ACIL modelling used by Sydney University fundamentally flawed

Jul 6, 2024
The views of the historic corridor inside of the University of Sydney Quadrangle

This Sydney Morning Herald article reports on ACIL Allen modelling undertaken for Sydney University which concludes that in 2025, there will be around 60,000 fewer international students enrolling compared to 2023 and will lead to job losses of around 22,000. The rationale for this is based on a flawed understanding of how Net Overseas Migration works.

Referring to the ACIL Allen modelling, Sydney University in its submission to the current Parliamentary Inquiry into amendments to the ESOS legislation, states that:

“Based on the Government’s stated targets for Net Overseas Migration (NOM) and data from its 2023 Population Statement, it is obvious that a significant contraction in international student numbers is being considered for 2025. Preliminary economic modelling undertaken for the University by ACIL Allen Consulting demonstrates the following impacts in 2025 from a 30 per cent reduction in international students in 2025 compared to 2023.”

The submission goes onto state:

“Net Overseas Migration will reduce from a peak of 510,000 in 2022-23 to around 255,000 in 2025-26. Based on ABS visa data, the potential impact would be a 30 per cent reduction in international student visas – from 190,000 in 2023-24 to 130,000 in 2024-25. Using 2023 as the base year, this would see around 63,500 fewer international students enrolling in 2025 nationally, resulting in $1.1 billion lost revenue”.

These statements appear to confuse enrolment numbers, the number of student visa holders in Australia, onshore and offshore student visa grants and student flows that underlie Net Overseas Migration.

The statement that there “would be a 30 per cent reduction in international student visas – from 190,000 in 2023-24 to 130,000 in 2024-25” does not to relate to either offshore student visas grants or onshore student visa grants.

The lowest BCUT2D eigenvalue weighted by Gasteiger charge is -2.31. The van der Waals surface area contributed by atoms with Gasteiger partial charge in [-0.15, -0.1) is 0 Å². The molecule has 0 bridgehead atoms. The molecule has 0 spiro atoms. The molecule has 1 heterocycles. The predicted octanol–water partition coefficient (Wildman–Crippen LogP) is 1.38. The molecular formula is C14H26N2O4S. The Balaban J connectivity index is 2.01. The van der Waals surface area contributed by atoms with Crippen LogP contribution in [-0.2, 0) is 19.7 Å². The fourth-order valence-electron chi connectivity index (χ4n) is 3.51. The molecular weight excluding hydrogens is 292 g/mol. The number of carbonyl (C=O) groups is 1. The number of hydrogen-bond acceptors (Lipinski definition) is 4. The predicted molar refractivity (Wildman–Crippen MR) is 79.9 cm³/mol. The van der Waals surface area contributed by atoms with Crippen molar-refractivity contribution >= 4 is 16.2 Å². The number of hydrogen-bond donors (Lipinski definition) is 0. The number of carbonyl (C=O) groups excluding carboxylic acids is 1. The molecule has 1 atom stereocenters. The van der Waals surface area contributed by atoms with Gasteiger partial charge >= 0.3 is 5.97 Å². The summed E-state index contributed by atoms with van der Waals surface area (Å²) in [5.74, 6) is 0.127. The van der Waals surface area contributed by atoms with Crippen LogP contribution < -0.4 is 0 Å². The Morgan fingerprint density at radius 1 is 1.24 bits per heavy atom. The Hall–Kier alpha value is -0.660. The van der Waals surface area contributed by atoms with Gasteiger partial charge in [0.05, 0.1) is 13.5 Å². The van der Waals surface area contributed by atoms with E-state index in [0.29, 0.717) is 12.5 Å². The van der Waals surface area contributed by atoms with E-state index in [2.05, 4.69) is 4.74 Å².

In 2023 there were 342,180 offshore student visas granted. That figure for 2023-24 would be slightly less but we do not know the final figure as that has not yet been published. The figure for 2025 is also likely to be lower than in 2023 but there is no evidence that it would lead to a ‘contraction in student numbers’.

In 2023, there were 147,109 onshore student visas granted. The figure for 2023-24 would be higher as there has been a large surge in onshore student visa applications in the first part of 2024.

What ACIL Allen have done is assume that the growth in student enrolments in 2023 would continue in 2025. Given unprecedented growth in the student contribution to Net Overseas Migration in 2023 and in 2024, with the overall stock of student visa holders hitting an all-time record high of over 700,000, there was no chance the Government was going to allow that to continue.

But a fall in the student contribution to Net Overseas Migration does not mean a ‘contraction in student numbers’. As long as the student contribution to Net Overseas Migration remains positive, by definition, the number of student visa holders in Australia would continue to grow unless:

  • the number of students moving to another onshore visa is greater than the student contribution to net migration; plus
  • the number of other temporary visa holders securing onshore student visas.

At end December 2022, there were 456,970 student visa holders in Australia. By end December 2023, there were 547,175 student visa holders in Australia, an increase of 90,205. That number continued to grow to 673,981 by end May 2024 (not including student visa applicants in the rapidly growing onshore bridging visa backlog) and at one point in early 2024 was over 700,000. That growth was despite massive policy tightening and a sharp increase in refusal rates.

As the Government’s forecast of the student contribution to Net Overseas Migration remains significantly positive, the number of student visa holders will continue to trend upwards, albeit somewhat more slowly, rather than decline by around 60,000 as claimed by ACIL Allen.

Even if some in the industry assumed the 2023 rate of growth would continue, there are serious questions about the capacity of the industry to cope in terms of the number of teachers, classrooms, student accommodation, etc required. That is unless the industry cares only about revenue and little about the quality of education delivered or the welfare of students.

The straw man ACIL Allen have set up also makes its claim of 22,000 job losses, as well as massive economic losses, just nonsense. These conclusions should have been peer reviewed by Sydney University before going to the media or used in its submission to Parliament.

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